Genetic study points to new strategies to delay the onset of Alzheimer’s disease

Some people who carry gene mutations known to cause early onset Alzheimer’s disease do not show symptoms until a very old age. Studying these individuals may help identify other gene variants that help delay the onset of the disease.

In a new study, Yakeel T. Quiroz, PhD, MGH neurologist, describes one such patient from a large extended family in Colombia that is genetically prone to early onset Alzheimer’s.

The patient has the genetic mutation that causes early onset Alzheimer’s, but unlike most of her relatives – who developed signs of dementia in their 40s –
she did not show any signs of impairment until three decades later.

Imaging tests showed she had only minor neurodegeneration in her brain, despite having unusually high levels of amyloid beta deposits, the hallmark of Alzheimer’s disease. The number of tau tangles – another key component of the disease – was more limited.

The researchers believe that carrying two copies of a genetic variant called Christchurch helped delay the disease onset by limiting the more damaging effects of tau tangles and neurodegeneration that occur after the building up amyloid beta.

The results suggest it may be possible to delay the onset of Alzheimer’s disease even in patients with significant buildups of amyloid, and that treatment success may not be contingent on reducing overall amyloid beta levels in the brain.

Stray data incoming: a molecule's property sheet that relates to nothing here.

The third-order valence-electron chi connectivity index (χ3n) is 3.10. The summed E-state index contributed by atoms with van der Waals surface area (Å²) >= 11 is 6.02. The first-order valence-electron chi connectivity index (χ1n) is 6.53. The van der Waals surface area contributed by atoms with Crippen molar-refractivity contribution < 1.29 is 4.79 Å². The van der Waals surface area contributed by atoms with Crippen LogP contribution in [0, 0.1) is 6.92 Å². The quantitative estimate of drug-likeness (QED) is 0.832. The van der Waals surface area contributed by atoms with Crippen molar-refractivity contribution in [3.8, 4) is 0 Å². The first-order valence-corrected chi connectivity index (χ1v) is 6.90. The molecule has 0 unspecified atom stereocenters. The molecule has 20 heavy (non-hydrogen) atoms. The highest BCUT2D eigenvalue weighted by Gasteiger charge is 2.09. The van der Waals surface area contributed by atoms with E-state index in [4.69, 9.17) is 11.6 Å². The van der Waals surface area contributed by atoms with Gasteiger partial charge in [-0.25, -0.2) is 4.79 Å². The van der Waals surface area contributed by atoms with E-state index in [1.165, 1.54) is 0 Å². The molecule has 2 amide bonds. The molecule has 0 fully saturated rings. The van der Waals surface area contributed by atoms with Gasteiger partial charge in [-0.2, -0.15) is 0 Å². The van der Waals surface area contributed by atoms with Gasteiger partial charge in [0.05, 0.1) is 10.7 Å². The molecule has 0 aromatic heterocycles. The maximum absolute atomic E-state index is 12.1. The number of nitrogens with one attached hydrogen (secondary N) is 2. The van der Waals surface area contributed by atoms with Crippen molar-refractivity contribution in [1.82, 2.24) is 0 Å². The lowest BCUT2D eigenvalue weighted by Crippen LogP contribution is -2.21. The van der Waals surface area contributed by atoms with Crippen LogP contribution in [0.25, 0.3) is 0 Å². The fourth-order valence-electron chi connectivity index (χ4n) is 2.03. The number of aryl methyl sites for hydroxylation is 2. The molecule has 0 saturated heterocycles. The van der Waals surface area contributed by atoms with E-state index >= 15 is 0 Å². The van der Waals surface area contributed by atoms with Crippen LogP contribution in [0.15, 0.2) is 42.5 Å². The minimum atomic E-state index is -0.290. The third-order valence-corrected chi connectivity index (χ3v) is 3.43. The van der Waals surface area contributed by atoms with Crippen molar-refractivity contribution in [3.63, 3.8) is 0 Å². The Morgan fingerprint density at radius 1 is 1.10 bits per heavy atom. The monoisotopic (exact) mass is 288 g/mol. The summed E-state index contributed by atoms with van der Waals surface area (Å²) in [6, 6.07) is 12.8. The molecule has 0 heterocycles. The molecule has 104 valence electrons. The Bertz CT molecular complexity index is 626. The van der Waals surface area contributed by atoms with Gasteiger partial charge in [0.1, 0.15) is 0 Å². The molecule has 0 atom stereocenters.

Why some football players have a higher cardiovascular risk than other athletes

While research has shown that elite athletes are at a decreased risk of death from cardiovascular problems, a certain group of athletes – football linemen in the United States – actually have higher risk than the general population and other elite athletes.

A study led by Aaron Baggish, MD, director of the MGH Cardiovascular Performance Program, found that most football players who play on the offensive and defensive line at the college or professional level undergo forced weight gain during training that can cause high blood pressure, sleep apnea and the development of a thick, stiff heart and arteries later in life.

The results of the study suggest that introducing more aerobic conditioning to the training regimen for linemen could help to reduce this risk. “When we’ve studied other populations of people who engage in aerobic activity, we see the exact opposite of what we see in this population,” Baggish says.

MGH performs first application of pig skin to a human wound

Burn specialists at the MGH have successfully used a live-cell, genetically engineered pig skin to temporarily close a burn wound in a patient. This is the first time that pig tissue derived from an animal with gene edits has been transplanted directly to a human wound.

The advance could help alleviate the shortage of human cadaveric tissue typically used to temporary close large burn wounds to allow for the skin to heal. The procedure took place as part of a clinical trial led by Jeremy Goverman, MD, of the MGH Sumner Redstone Burn Service.